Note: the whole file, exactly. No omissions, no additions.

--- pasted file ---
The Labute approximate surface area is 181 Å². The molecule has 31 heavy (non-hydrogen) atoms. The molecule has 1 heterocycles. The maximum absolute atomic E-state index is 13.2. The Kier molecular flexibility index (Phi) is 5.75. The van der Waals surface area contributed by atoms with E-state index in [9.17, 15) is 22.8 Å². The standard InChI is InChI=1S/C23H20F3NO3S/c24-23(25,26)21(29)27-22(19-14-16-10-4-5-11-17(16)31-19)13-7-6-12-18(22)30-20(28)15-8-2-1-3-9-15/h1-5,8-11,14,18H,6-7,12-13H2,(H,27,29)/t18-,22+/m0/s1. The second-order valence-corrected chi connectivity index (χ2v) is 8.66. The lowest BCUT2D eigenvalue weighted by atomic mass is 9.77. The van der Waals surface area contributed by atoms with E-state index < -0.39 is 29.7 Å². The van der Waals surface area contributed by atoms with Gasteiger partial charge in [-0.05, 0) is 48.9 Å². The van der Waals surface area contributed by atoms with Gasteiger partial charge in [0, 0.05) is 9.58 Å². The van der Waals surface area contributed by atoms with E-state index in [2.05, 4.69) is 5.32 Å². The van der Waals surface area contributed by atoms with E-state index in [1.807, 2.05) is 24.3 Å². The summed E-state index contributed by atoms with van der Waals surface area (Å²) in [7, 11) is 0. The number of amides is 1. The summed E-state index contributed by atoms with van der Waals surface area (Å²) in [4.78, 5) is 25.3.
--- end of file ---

The Labute approximate surface area is 181 Å². The molecule has 31 heavy (non-hydrogen) atoms. The molecule has 1 heterocycles. The maximum absolute atomic E-state index is 13.2. The Kier molecular flexibility index (Phi) is 5.75. The van der Waals surface area contributed by atoms with E-state index in [9.17, 15) is 22.8 Å². The standard InChI is InChI=1S/C23H20F3NO3S/c24-23(25,26)21(29)27-22(19-14-16-10-4-5-11-17(16)31-19)13-7-6-12-18(22)30-20(28)15-8-2-1-3-9-15/h1-5,8-11,14,18H,6-7,12-13H2,(H,27,29)/t18-,22+/m0/s1. The second-order valence-corrected chi connectivity index (χ2v) is 8.66. The lowest BCUT2D eigenvalue weighted by atomic mass is 9.77. The van der Waals surface area contributed by atoms with E-state index < -0.39 is 29.7 Å². The van der Waals surface area contributed by atoms with Gasteiger partial charge in [-0.05, 0) is 48.9 Å². The van der Waals surface area contributed by atoms with Gasteiger partial charge in [0, 0.05) is 9.58 Å². The van der Waals surface area contributed by atoms with E-state index in [2.05, 4.69) is 5.32 Å². The van der Waals surface area contributed by atoms with E-state index in [1.807, 2.05) is 24.3 Å². The summed E-state index contributed by atoms with van der Waals surface area (Å²) in [7, 11) is 0. The number of amides is 1. The summed E-state index contributed by atoms with van der Waals surface area (Å²) in [4.78, 5) is 25.3.